thank you very much for your input! Unfortunately, I've talked to my mom on a private level, multiple times, but she sees the conversation to be more about me than what she thinks is best for us. According to her, my way of thinking is more logically than empathetic. She feels that the whole move right now will be better for our family, seeing how they plan on saving up together and getting a house later on in the future. In her eyes, telling her how I feel about this issue shows her that I'm more about myself than for the family. When I've gone to her about how I feel, she also thinks that I'm looking at everything at a more pessimistic value, and that I should realize that I'm a very lucky girl (compared to what she had to go through when she was my age).
So, after reading your advice, I began thinking about the pros and cons of each option. Finally I came to the decision that maybe it's best for me to just take care of myself on my own. My best friend ironically needs to move out of her grandparents' house because they are moving out of town, and she needs to stay in the city for university. The both of us are now looking for a place to move into, that will benefit the both of us.
When I brought this idea to my mother, at first she and her boyfriend were a bit hesitant. They didn't want me stuck in something I may not be able to handle, and they also felt as if maybe they've pushed me away. I explained to them that in all honestly, I do want what's best for my family, but I also want what could be best for me. Surprisingly enough, my mom offered me the furniture we have at our house, and her boyfriend gave me tips on saving up for first and last rent when I find a place. They've also made the agreement that if I am to move out, they must approve the place, and no matter what I am welcome back with open arms.
Though I'm nervous, petrified, and also excited, I'm taking this idea very deeply into thought, and also very slowly.
And so, thank you so much once again for your input. I feel like a bit of the weight has lifted off of my shoulders. I just hope everything works out smoothly. I know it's going to be hard, but I believe it's a life experience I will learn from and value.

March 1, 2011 - 7:56am
By HERWriter Guide February 27, 2011 - 10:49am

Hi DeeDee

Thanks for your post and welcome!

I think you have a few challenges in your life that no kids should have to go through - but you seem to have gotten through them pretty well.

Are you able to get time with your mother so that you can talk about YOU without the distraction of other children, her boyfriend or the move? I think you may have been forgotten a little, in all the new stuff that's going on. I think it's ok to tell her that but don't do it in a way to make her feel defensive.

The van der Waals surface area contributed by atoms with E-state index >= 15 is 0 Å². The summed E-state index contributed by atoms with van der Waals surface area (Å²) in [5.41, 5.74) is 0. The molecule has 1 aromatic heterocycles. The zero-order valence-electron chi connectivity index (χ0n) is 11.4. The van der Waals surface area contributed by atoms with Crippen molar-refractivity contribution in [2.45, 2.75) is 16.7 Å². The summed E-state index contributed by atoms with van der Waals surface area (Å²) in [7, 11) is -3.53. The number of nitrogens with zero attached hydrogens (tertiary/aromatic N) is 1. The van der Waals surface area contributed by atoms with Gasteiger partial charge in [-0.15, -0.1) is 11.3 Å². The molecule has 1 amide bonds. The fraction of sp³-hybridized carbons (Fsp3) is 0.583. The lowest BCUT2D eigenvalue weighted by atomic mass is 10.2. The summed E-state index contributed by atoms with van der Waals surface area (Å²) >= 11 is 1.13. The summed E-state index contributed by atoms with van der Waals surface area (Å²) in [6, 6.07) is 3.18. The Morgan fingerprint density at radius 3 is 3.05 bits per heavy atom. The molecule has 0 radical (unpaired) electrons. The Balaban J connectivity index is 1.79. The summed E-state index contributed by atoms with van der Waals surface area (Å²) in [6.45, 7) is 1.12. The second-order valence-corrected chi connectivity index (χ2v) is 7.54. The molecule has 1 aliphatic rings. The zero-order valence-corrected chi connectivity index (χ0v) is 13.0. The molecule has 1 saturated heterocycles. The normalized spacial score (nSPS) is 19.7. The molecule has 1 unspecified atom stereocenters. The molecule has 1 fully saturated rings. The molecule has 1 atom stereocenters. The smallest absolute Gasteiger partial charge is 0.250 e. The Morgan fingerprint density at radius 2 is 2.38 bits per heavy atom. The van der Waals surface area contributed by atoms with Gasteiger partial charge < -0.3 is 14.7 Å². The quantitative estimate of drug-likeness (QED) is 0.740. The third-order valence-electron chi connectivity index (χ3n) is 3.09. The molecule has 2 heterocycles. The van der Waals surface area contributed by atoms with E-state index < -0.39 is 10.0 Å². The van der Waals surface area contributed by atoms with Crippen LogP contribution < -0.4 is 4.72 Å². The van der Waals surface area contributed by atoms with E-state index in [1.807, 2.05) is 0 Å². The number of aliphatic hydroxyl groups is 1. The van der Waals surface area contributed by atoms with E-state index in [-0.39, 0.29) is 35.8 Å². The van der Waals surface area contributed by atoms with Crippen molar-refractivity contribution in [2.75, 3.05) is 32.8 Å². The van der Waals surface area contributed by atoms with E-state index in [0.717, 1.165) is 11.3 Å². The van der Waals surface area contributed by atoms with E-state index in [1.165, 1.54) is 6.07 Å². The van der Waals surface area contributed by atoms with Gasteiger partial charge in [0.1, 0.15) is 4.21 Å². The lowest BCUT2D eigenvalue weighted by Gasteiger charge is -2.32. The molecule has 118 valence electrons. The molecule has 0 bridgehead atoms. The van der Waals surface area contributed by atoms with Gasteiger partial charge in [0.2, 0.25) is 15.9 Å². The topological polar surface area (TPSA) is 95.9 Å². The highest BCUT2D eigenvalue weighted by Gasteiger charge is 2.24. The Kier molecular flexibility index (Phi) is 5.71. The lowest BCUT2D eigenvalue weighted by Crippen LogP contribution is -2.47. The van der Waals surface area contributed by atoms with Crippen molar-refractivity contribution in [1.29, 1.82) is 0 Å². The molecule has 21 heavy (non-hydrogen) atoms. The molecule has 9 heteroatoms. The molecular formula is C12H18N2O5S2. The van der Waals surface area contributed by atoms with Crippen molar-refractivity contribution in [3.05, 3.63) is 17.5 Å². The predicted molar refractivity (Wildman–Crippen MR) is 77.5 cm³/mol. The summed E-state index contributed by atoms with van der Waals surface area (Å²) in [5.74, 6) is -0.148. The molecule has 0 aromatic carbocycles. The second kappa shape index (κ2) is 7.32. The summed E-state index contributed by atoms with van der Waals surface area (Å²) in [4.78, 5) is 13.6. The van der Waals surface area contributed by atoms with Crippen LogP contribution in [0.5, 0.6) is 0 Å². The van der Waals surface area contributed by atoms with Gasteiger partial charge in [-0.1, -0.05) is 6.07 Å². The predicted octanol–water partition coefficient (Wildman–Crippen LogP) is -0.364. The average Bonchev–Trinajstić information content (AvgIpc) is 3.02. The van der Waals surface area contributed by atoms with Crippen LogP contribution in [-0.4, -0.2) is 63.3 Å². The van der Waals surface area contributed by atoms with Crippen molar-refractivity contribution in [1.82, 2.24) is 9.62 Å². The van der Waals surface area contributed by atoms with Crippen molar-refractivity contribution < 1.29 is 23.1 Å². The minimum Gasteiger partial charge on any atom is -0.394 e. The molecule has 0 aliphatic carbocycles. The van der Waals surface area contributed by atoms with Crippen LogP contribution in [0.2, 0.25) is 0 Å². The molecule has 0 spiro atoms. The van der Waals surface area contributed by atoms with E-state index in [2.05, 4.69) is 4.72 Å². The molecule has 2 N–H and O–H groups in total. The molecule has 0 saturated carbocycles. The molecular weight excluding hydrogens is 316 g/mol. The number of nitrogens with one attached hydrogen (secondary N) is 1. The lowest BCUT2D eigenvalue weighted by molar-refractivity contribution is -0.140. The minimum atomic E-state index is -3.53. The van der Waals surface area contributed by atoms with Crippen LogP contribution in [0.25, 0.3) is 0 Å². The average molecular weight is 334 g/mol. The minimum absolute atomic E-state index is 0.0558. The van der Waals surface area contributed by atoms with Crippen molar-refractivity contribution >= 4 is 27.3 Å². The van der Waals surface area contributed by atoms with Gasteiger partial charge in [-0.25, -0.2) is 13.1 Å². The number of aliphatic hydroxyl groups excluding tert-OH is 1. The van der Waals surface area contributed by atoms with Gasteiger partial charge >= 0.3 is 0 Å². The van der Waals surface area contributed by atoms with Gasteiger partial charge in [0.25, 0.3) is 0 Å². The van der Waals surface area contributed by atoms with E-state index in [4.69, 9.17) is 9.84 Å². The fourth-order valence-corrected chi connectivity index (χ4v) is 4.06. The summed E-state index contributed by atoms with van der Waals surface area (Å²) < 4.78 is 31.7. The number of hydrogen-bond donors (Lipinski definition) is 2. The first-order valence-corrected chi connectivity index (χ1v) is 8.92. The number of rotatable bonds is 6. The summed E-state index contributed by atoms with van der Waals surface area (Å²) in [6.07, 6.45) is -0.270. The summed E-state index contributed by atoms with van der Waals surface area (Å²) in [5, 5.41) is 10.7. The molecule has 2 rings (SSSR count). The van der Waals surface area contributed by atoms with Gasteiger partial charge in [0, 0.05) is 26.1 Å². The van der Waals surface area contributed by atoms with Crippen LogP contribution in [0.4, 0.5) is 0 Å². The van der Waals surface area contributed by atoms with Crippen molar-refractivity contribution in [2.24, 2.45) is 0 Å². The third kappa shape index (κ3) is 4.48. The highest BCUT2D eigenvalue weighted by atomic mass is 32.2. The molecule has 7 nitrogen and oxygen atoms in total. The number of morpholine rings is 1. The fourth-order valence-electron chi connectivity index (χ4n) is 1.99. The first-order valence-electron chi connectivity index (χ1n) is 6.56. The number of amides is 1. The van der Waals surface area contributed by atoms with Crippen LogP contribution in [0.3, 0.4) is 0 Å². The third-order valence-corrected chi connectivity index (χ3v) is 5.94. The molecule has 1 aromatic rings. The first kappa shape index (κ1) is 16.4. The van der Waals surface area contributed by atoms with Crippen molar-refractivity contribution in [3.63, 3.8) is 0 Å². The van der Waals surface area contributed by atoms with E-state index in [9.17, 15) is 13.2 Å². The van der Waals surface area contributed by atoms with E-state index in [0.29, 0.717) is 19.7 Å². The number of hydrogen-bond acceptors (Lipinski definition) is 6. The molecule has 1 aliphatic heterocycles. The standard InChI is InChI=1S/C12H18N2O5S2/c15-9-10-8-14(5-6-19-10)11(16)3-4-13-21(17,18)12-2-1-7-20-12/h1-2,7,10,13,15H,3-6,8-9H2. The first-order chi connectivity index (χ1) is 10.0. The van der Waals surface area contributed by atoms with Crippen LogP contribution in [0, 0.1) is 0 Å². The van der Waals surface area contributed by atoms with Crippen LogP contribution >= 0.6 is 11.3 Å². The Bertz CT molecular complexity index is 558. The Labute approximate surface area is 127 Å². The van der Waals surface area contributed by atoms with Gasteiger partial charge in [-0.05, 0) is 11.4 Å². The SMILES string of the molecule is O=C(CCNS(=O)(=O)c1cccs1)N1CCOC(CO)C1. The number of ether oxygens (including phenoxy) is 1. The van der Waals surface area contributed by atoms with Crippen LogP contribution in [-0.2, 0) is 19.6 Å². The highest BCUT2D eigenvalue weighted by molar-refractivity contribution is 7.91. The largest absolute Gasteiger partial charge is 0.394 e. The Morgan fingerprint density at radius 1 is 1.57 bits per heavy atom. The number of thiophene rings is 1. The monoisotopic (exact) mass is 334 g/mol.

Start your sentences talking about things in the first person, like "I think it would be great if..." or "I would really like it if...." or "I would love to..." rather than starting with "you are..." or "you don't...".

Tell your Mom that you feel your relationship with her is "fading" and it makes you feel scared and sad. Blended families are hard for the oldest children because they see so much emphasis on the younger kids and their transition. Also, the older kids have often had it the hardest, for the longest. So when a blended family emerges as they enter adulthood, the younger children can do quite well whereas the children entering adulthood lose the time needed to bond with the new family dynamic, because they are working, in school and fending for themselves. I really do understand how you feel and I agree that you have had less of a chance to be a kid than the others.

I understand you wanting to stay at home (and it's great you are paying some money to your Mom) but at 19, it's not too young to find your own place. It could be a good idea for several reasons:

One is that there will be far less friction when you visit. Another is that you'll be your own boss and living your own life. You can rent a house or apartment with a bunch of other students, make great friends along the way, and save money by having room-mates. People do this at your age in the millions. You are not a child anymore - you are grown woman (even though you are still so young!) so taking care of yourself is something you really CAN do.

However, you'll have to make sure you are made to feel a real part of the family. If you do move and you visit, you need to be made to feel like a member of the family (with the right to eat there and do laundry etc) and not made to feel as some kind of guest. You are a member of this family, no matter what your age is. And quite frankly, as great as this man is to your mom, he needs to keep his criticisms of you to himself. It's not his business to bad mouth you or stick his nose in where it does not belong.

So these are your choices - move out, become independent and pay your own way. You are perfectly capable of it at the age of 19, you'll just have to make certain sacrifices like all people do.

Or you can come to an agreement with your Mom that you will continue to live with the family, pay your own way and not be pushed away just because you turned 18. Family should not work like that.

Please talk to your Mom about all this and do it over lunch or coffee etc - just the two of you.

Let me know what you think!


February 27, 2011 - 10:49am